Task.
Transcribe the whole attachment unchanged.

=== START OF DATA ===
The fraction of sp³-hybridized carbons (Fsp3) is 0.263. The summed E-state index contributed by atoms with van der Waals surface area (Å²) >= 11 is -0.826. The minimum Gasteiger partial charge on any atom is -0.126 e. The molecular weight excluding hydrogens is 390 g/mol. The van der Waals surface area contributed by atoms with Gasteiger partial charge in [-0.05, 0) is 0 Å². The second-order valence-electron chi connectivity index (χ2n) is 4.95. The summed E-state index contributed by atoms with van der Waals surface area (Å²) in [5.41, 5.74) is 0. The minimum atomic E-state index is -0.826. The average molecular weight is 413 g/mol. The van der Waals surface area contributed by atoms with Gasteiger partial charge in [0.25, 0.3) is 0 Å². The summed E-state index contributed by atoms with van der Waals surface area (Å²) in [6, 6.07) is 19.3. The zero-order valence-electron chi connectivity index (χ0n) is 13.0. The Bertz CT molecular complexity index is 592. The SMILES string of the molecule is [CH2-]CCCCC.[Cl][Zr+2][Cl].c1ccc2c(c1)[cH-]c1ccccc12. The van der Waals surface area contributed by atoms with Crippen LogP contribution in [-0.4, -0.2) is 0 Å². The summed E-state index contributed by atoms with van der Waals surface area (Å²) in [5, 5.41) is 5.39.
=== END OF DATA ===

The fraction of sp³-hybridized carbons (Fsp3) is 0.263. The summed E-state index contributed by atoms with van der Waals surface area (Å²) >= 11 is -0.826. The minimum Gasteiger partial charge on any atom is -0.126 e. The molecular weight excluding hydrogens is 390 g/mol. The van der Waals surface area contributed by atoms with Gasteiger partial charge in [-0.05, 0) is 0 Å². The second-order valence-electron chi connectivity index (χ2n) is 4.95. The summed E-state index contributed by atoms with van der Waals surface area (Å²) in [5.41, 5.74) is 0. The minimum atomic E-state index is -0.826. The average molecular weight is 413 g/mol. The van der Waals surface area contributed by atoms with Gasteiger partial charge in [0.25, 0.3) is 0 Å². The summed E-state index contributed by atoms with van der Waals surface area (Å²) in [6, 6.07) is 19.3. The zero-order valence-electron chi connectivity index (χ0n) is 13.0. The Bertz CT molecular complexity index is 592. The SMILES string of the molecule is [CH2-]CCCCC.[Cl][Zr+2][Cl].c1ccc2c(c1)[cH-]c1ccccc12. The van der Waals surface area contributed by atoms with Crippen LogP contribution in [-0.4, -0.2) is 0 Å². The summed E-state index contributed by atoms with van der Waals surface area (Å²) in [5, 5.41) is 5.39.